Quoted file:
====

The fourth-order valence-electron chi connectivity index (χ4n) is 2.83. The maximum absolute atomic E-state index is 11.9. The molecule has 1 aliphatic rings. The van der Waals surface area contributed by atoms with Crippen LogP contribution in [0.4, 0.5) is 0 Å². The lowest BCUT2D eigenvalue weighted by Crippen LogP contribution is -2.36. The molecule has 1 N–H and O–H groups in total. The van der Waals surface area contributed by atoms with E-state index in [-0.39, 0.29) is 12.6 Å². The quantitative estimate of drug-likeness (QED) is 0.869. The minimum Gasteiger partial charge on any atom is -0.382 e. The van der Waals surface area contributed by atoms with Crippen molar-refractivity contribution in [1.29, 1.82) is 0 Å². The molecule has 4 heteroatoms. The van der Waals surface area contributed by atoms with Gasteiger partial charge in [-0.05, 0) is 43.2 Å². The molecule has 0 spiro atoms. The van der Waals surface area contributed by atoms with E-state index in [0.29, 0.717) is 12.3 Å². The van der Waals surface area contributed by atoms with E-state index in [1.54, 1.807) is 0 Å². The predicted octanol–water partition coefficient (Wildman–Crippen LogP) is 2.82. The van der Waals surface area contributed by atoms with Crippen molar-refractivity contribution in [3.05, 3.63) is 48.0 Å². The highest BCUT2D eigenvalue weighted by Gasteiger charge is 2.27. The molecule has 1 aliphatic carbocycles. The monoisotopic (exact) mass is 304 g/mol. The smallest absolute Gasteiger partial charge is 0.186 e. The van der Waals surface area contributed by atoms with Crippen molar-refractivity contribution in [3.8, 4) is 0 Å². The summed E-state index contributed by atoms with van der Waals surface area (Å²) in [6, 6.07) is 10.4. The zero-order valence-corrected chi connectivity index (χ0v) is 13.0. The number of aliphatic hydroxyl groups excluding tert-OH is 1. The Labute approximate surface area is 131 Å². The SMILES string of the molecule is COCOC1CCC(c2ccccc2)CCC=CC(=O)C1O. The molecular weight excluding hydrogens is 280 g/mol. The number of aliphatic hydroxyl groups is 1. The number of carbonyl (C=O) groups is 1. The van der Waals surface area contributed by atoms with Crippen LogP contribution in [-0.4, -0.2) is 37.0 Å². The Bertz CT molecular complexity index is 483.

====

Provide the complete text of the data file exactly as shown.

The fourth-order valence-electron chi connectivity index (χ4n) is 2.83. The maximum absolute atomic E-state index is 11.9. The molecule has 1 aliphatic rings. The van der Waals surface area contributed by atoms with Crippen LogP contribution in [0.4, 0.5) is 0 Å². The lowest BCUT2D eigenvalue weighted by Crippen LogP contribution is -2.36. The molecule has 1 N–H and O–H groups in total. The van der Waals surface area contributed by atoms with E-state index in [-0.39, 0.29) is 12.6 Å². The quantitative estimate of drug-likeness (QED) is 0.869. The minimum Gasteiger partial charge on any atom is -0.382 e. The van der Waals surface area contributed by atoms with Crippen molar-refractivity contribution in [1.29, 1.82) is 0 Å². The molecule has 4 heteroatoms. The van der Waals surface area contributed by atoms with Gasteiger partial charge in [-0.05, 0) is 43.2 Å². The molecule has 0 spiro atoms. The van der Waals surface area contributed by atoms with E-state index in [0.29, 0.717) is 12.3 Å². The van der Waals surface area contributed by atoms with E-state index in [1.54, 1.807) is 0 Å². The predicted octanol–water partition coefficient (Wildman–Crippen LogP) is 2.82. The van der Waals surface area contributed by atoms with Crippen molar-refractivity contribution in [3.05, 3.63) is 48.0 Å². The highest BCUT2D eigenvalue weighted by Gasteiger charge is 2.27. The molecule has 1 aliphatic carbocycles. The monoisotopic (exact) mass is 304 g/mol. The smallest absolute Gasteiger partial charge is 0.186 e. The van der Waals surface area contributed by atoms with Crippen molar-refractivity contribution in [3.8, 4) is 0 Å². The summed E-state index contributed by atoms with van der Waals surface area (Å²) in [6, 6.07) is 10.4. The zero-order valence-corrected chi connectivity index (χ0v) is 13.0. The number of aliphatic hydroxyl groups excluding tert-OH is 1. The Labute approximate surface area is 131 Å². The SMILES string of the molecule is COCOC1CCC(c2ccccc2)CCC=CC(=O)C1O. The molecular weight excluding hydrogens is 280 g/mol. The number of aliphatic hydroxyl groups is 1. The number of carbonyl (C=O) groups is 1. The van der Waals surface area contributed by atoms with Crippen LogP contribution in [-0.4, -0.2) is 37.0 Å². The Bertz CT molecular complexity index is 483.